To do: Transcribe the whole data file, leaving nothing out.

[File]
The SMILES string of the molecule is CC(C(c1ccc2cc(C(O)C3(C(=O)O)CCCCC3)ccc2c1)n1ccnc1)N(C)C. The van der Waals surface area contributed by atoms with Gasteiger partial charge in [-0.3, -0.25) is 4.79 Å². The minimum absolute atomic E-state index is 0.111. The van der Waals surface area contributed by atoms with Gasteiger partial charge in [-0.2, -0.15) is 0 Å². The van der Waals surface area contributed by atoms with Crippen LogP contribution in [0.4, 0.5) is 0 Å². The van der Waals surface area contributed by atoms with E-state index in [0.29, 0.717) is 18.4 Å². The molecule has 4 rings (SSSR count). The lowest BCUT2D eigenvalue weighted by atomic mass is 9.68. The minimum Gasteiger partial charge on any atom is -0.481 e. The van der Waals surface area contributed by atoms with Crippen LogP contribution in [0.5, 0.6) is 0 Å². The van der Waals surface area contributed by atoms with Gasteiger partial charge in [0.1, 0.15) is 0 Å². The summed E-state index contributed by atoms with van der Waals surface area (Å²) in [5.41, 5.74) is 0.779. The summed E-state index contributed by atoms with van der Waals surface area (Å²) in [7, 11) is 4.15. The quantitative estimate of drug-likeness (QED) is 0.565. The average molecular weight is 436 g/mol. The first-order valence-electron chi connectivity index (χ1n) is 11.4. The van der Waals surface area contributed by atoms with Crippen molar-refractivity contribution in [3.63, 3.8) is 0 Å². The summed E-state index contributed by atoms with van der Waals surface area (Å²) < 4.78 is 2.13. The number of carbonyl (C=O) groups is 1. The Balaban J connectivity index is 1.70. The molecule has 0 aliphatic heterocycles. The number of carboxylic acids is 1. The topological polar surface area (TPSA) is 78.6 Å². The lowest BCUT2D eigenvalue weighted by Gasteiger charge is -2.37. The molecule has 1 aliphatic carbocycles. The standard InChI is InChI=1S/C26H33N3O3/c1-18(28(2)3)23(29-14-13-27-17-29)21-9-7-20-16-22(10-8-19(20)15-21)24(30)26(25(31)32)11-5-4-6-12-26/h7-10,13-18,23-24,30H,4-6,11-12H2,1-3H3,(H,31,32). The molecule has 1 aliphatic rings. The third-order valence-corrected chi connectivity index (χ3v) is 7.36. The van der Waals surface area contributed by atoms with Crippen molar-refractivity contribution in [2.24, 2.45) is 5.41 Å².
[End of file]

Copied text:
The SMILES string of the molecule is CC(C(c1ccc2cc(C(O)C3(C(=O)O)CCCCC3)ccc2c1)n1ccnc1)N(C)C. The van der Waals surface area contributed by atoms with Gasteiger partial charge in [-0.3, -0.25) is 4.79 Å². The minimum absolute atomic E-state index is 0.111. The van der Waals surface area contributed by atoms with Gasteiger partial charge in [-0.2, -0.15) is 0 Å². The van der Waals surface area contributed by atoms with Crippen LogP contribution in [0.4, 0.5) is 0 Å². The van der Waals surface area contributed by atoms with E-state index in [0.29, 0.717) is 18.4 Å². The molecule has 4 rings (SSSR count). The lowest BCUT2D eigenvalue weighted by atomic mass is 9.68. The minimum Gasteiger partial charge on any atom is -0.481 e. The van der Waals surface area contributed by atoms with Crippen LogP contribution in [0.5, 0.6) is 0 Å². The van der Waals surface area contributed by atoms with Gasteiger partial charge in [0.1, 0.15) is 0 Å². The summed E-state index contributed by atoms with van der Waals surface area (Å²) in [5.41, 5.74) is 0.779. The summed E-state index contributed by atoms with van der Waals surface area (Å²) in [7, 11) is 4.15. The quantitative estimate of drug-likeness (QED) is 0.565. The average molecular weight is 436 g/mol. The first-order valence-electron chi connectivity index (χ1n) is 11.4. The van der Waals surface area contributed by atoms with Crippen molar-refractivity contribution in [3.63, 3.8) is 0 Å². The summed E-state index contributed by atoms with van der Waals surface area (Å²) < 4.78 is 2.13. The number of carbonyl (C=O) groups is 1. The Balaban J connectivity index is 1.70. The molecule has 0 aliphatic heterocycles. The number of carboxylic acids is 1. The topological polar surface area (TPSA) is 78.6 Å². The lowest BCUT2D eigenvalue weighted by Gasteiger charge is -2.37. The molecule has 1 aliphatic carbocycles. The standard InChI is InChI=1S/C26H33N3O3/c1-18(28(2)3)23(29-14-13-27-17-29)21-9-7-20-16-22(10-8-19(20)15-21)24(30)26(25(31)32)11-5-4-6-12-26/h7-10,13-18,23-24,30H,4-6,11-12H2,1-3H3,(H,31,32). The molecule has 1 aliphatic rings. The third-order valence-corrected chi connectivity index (χ3v) is 7.36. The van der Waals surface area contributed by atoms with Crippen molar-refractivity contribution in [2.24, 2.45) is 5.41 Å².